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Feb
12

Another ten essential Python tips

by Kunal Deo

To compliment our ‘ten essential Python tips for beginners’ and ‘ten more essential Python tips’ features, we’ve compiled yet another collection of ten gems to make your Python experience that much more worthwhile…

Python is one of the most popular programming languages in the open source space. Look around and you will find it running everywhere, from various configuration tools to XML parsing. To compliment our ‘ten essential Python tips for beginners‘ and ‘ten more essential Python tips‘ features, we’ve compiled yet another collection of ten gems to make your Python experience that much more worthwhile… Any bets on whether we’ll do another?

Converting any charset to UTF-8
You can use the following function to convert any charset to UTF-8.

data.decode(“input_charset_here”).encode(‘utf-8’)

Removing duplicates from lists
If you want to remove duplicates from a list, just put every element into a dict as a key (for example with ‘none’ as value) and then check dict.keys().

from operator import setitem
def distinct(l):
d = {}
map(setitem, (d,)*len(l), l, [])
return d.keys()

Do-while loops
Since Python has no do-while or do-until loop constructs (yet), you can use the following method to achieve similar results:

while True:
do_something()
if condition():
break

Detecting system platform
To execute platform-specific functions, it is very useful to detect the platform on which the Python interpreter is running. You can use ‘sys.platform’ to find out the current platform.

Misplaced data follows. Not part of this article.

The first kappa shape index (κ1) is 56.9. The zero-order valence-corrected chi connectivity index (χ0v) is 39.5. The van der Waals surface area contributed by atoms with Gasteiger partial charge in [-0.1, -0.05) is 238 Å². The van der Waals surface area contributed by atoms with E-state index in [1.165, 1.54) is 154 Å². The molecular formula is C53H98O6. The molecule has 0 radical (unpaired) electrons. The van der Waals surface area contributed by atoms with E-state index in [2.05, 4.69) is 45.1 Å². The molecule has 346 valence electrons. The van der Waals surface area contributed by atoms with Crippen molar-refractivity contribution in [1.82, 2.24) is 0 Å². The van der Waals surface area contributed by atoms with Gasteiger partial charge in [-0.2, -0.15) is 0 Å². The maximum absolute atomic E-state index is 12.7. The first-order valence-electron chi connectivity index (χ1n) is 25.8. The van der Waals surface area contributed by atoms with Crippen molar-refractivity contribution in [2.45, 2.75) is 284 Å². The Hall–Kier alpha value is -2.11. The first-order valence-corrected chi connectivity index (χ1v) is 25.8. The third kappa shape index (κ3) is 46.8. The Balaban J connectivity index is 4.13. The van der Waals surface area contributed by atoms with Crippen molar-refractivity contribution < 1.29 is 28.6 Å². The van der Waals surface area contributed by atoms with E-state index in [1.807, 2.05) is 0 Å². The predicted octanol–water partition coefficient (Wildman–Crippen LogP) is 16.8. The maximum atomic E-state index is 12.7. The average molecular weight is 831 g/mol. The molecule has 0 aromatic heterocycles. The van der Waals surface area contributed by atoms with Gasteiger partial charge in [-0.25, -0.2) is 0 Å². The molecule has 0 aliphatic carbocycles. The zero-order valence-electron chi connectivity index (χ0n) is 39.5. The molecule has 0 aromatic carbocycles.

[Example On Ubuntu Linux]
>>> import sys
>>> sys.platform
‘linux2’

[On Mac OS X Snow Leopard]
>>> import sys
>>> sys.platform
‘darwin’

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    • gwb

      The example of removing dups from a list can also be done with set semantics:

      newlist = list(set(oldlist))

      Note that both this approach and the original one will destroy the order of the elements. If you want to preserve order, something like this would do it:

      def unique(list_):
      s = set()
      newl = []
      for x in list_:
      if x not in s:
      new.append(x)
      s.add(x)
      return newl

      You could even be tricksy with something like this:

      listset = set()
      newlist = list(x for x in oldlist if x not in listset and not listset.add(x))

      since set().add() returns None which is boolean False so “not set().add()” will always be true. However, this method involves redundant calls to set().add().

    • Tom K

      I think you want to complEment the other collections of tips, not complIment them.

    • paul

      Removing duplicates from lists can be done a lot easier with set. E.g.:

      >>> l = [1,2,2,3,4,4,5]
      >>> set(l)
      set([1, 2, 3, 4, 5])

    • Rick

      Since white space is significant in python, several of the code examples need to be cleaned up.

    • gwb

      the problem with the white space seems to be a problem of the site’s handling of data. Dunno if it supports pre-formatted tags. Let’s try:

      this
      is
      indented

    • gwb

      nope. didn’t work

    • Lawrence D’Oliveiro

      What do you think your “gc” example is achieving? It’s only referencing the functions, not calling them. I think you want empty parentheses “()” after each function name, to indicate you’re calling them.

    • Lawrence D’Oliveiro

      Removing duplicates: do it in one line using sets, not dictionaries:

      >>> l = (1, 2, 2, 3, 4)
      >>> l
      (1, 2, 2, 3, 4)
      >>> type(l)(set(l))
      (1, 2, 3, 4)
      >>> l = [3, 4, 3, 5, 6]
      >>> l
      [3, 4, 3, 5, 6]
      >>> type(l)(set(l))
      [3, 4, 5, 6]

    • Pingback: Another ten essential Python tips | Linux User | Errors & Geeks

    • anon

      just came across a link to few free python book. very useful for python beginners
      http://cmdlinetips.com/2011/09/free-python-books-online/

    • neo

      this blog will be useful http://www.impythonist.wordpress.com